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MKRAM – Material Knowledge for Robust Additive Manufacturing

Industrial use of additive manufacturing (3D printing) is increasing. There are many recent developments, both technically and commercially, regarding materials, machines and production services. However, there are also R&D challenges, e.g. when it comes to predictable and repeatable material properties. The MKRAM project has addressed such challenges for selected metal alloys and plastics.

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Additive manufacturing (AM)
AM is the use of additive processes in "regular" industrial manufacturing, not just for prototypes or models. There are some applications for which AM offers special advantages and possibilities compared to traditional production methods such as subtractive manufacturing (e.g. machining) or forming methods (e.g. casting).

Here are some examples:

  • Stiff and strong lightweight components, e.g. printed with internal lattice structures or designed using topology optimization
  • Components with taylored geometry in order to fit into tight spaces
  • Spare parts printed locally on demand
  • Moulds for moulding/casting with plastics and metals, e.g. with special features such as conformal cooling channels
  • Components for dental, medicine and health applications

Additive manufacturing also opens for process-induced microstructures in the material. Furthermore, the process can combine materials, and make gradients in material composition or material properties in a product.

Several different AM processes
Several different AM processes and materials are now commercially available, and new or improved processes and materials are introduced each year. Note that a given process has certain possibilities and limitations. Hence, a company wishing to manufacture a part by AM should first identify the best process(es) for their part.

The MKRAM project
The MKRAM project has focused on so-called powder bed fusion processes, in which powder particles (with diameter typically < 0.1 mm) are fused together layerwise into a 3D part. The energy for this fusion is typically delivered by a laser beam, but some machines for metals use an electron beam. Such powder bed fusion processes are important industrially, and they are known by names such as selective laser sintering, selective laser melting etc (many of these terms are trade names).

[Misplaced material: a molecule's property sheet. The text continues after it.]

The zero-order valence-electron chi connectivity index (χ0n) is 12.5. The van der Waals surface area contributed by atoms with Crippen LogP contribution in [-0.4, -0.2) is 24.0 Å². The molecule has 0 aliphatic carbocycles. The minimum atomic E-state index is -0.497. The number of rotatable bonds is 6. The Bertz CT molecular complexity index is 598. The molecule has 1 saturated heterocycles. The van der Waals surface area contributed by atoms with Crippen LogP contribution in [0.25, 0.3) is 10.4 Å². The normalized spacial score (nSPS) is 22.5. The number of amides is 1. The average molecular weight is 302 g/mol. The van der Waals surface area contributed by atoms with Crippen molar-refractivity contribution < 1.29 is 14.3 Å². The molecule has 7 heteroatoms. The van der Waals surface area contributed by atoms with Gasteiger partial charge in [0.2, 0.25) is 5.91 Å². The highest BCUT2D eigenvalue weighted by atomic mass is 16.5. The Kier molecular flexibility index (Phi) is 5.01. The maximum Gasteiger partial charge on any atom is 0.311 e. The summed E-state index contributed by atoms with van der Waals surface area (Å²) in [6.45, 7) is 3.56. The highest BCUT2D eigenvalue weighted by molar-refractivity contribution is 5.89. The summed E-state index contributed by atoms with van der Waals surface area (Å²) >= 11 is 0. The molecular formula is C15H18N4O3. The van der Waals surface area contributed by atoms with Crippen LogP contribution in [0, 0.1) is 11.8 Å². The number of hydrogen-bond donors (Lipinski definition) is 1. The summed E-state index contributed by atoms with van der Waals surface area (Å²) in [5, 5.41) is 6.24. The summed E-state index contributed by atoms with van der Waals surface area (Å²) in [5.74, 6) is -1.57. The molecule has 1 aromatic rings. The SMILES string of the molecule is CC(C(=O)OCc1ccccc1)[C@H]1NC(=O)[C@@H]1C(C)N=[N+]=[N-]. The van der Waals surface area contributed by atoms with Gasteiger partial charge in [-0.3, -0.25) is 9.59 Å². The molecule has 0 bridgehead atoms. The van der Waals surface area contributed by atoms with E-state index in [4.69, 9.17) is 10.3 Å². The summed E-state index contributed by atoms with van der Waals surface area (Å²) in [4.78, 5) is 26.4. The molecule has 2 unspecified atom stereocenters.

When it comes to materials, the MKRAM project focused on certain metal alloys (mould steels and Ni-superalloys) and polymer materials (polyamides with and without reinforcement).

The aim of the MKRAM has been, in short, to understand the effective material properties of parts made by the AM processes mentioned above. This include mapping and understanding the repeatability, i.e. the variation in properties from part to part, from machine to machine, and with different materials and powders.

There are several challenges related to AM of structural parts, i.e. mechanically loaded parts. Regarding the performance of such parts, there are challenges related to the effective material properties (including factors such as anisotropy, often induced by the layerwise manufacturing, and process-induced residual stresses) and the variation in properties from component to component (which has several sources). In some cases the effective material properties achieved by AM can be quite different from those that are known from traditional manufacturing methods (with the same material).

The MKRAM project partners
R&D partners: SINTEF Industry, SINTEF Manufacturing, NTNU (Gjøvik and Trondheim campuses). These R&D partners have experience in additive manufacturing of metals and plastics from earlier projects. NTNU has three industrial powder bed fusion AM machines. The project has funded two PhD students.

Industrial partners: GKN Aerospace Norway, Kongsberg Automotive (Raufoss), Nammo Raufoss, OM BE Plast, Sandvik Teeness.

The MKRAM project has been financed by the industrial partners listed above and The Research Council of Norway (via the BIA programme).

Key Factors

Project duration

2016 - 2019